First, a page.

Abstract: BACKGROUND: Around 90% of melanomas are caused by ultraviolet (UV) exposure and are therefore eminently preventable. Unhealthy tanning behavior is mostly initiated in early adolescence, often with the belief that it increases attractiveness; the problems related to skin atrophy and malignant melanoma are too far in the future to fathom. Photoaging desktop programs, in which an image is altered to predict future appearance, have been successful in positively influencing behavior in adiposity or tobacco prevention settings. OBJECTIVE: To develop and test a photoaging app designed for melanoma prevention. METHODS: We harnessed the widespread availability of mobile phones and adolescents' interest in appearance to develop a free mobile app called Sunface. This app has the user take a self-portrait (ie, a selfie), and then photoages the image based on Fitzpatrick skin type and individual UV protection behavior. Afterward, the app explains the visual results and aims at increasing self-competence on skin cancer prevention by providing guideline recommendations on sun protection and the ABCDE rule for melanoma self-detection. The underlying aging algorithms are based on publications showing UV-induced skin damage by outdoor as well as indoor tanning. To get a first impression on how well the app would be received in a young target group, we included a total sample of 25 students in our cross-sectional pilot study with a median age of 22 (range 19-25) years of both sexes (11/25, 44% female; 14/25, 56% male) attending the University of Essen in Germany. RESULTS: The majority of enrolled students stated that they would download the app (22/25, 88%), that the intervention had the potential to motivate them to use sun protection (23/25, 92%) and that they thought such an app could change their perceptions that tanning makes you attractive (19/25, 76%). Only a minority of students disagreed or fully disagreed that they would download such an app (2/25, 8%) or that such an app could change their perceptions on tanning and attractiveness (4/25, 16%). CONCLUSIONS: Based on previous studies and the initial study results presented here, it is reasonable to speculate that the app may induce behavioral change in the target population. Further work is required to implement and examine the effectiveness of app-based photoaging interventions within risk groups from various cultural backgrounds.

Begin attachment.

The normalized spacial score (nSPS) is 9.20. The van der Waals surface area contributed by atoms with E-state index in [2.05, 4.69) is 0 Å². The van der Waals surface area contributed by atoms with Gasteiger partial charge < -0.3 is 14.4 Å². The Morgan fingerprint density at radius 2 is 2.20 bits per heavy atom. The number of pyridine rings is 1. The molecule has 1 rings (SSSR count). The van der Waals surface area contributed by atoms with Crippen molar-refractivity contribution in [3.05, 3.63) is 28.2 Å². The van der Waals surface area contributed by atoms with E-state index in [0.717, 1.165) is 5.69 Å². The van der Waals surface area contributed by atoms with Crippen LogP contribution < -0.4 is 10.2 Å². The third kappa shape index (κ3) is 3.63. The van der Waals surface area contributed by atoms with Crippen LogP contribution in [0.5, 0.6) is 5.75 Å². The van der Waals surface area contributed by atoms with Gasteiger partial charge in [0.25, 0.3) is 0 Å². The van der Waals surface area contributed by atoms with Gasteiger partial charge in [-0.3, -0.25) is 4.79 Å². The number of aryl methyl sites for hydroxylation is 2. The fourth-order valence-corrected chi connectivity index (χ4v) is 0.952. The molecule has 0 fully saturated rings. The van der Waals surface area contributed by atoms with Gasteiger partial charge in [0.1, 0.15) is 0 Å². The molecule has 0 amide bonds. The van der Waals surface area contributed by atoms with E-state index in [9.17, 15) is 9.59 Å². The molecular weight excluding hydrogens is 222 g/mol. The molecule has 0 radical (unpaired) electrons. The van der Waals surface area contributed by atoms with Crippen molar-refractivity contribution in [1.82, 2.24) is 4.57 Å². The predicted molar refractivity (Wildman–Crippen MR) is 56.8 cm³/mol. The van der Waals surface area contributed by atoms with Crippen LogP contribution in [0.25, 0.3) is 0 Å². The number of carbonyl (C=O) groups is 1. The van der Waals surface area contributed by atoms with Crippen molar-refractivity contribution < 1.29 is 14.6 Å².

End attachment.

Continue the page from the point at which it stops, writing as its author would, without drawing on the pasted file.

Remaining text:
Type of Publication: Journal article published
    PubMed ID: 28747297
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  • 8
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    German Medical Science GMS Publishing House; Düsseldorf
    In:  126. Kongress der Deutschen Gesellschaft für Chirurgie; 20090428-20090501; München; DOC09dgch11438 /20090423/
    Publication Date: 2009-05-06
    Keywords: ddc: 610
    Language: German
    Type: conferenceObject
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  • 9
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    German Medical Science GMS Publishing House; Düsseldorf
    In:  DAV 2009; 27. Jahrestagung der deutschsprachigen Arbeitsgemeinschaft für Verbrennungsbehandlung; 20090114-20090117; Leogang, Österreich; DOC09dav08 /20090319/
    Publication Date: 2009-04-07
    Keywords: ddc: 610
    Language: German
    Type: conferenceObject
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  • 10
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    German Medical Science; Düsseldorf, Köln
    In:  121. Kongress der Deutschen Gesellschaft für Chirurgie; 20040427-20040430; Berlin; DOC04dgch0397 /20041007/
    Publication Date: 2004-10-07
    Keywords: ddc: 610
    Language: German
    Type: conferenceObject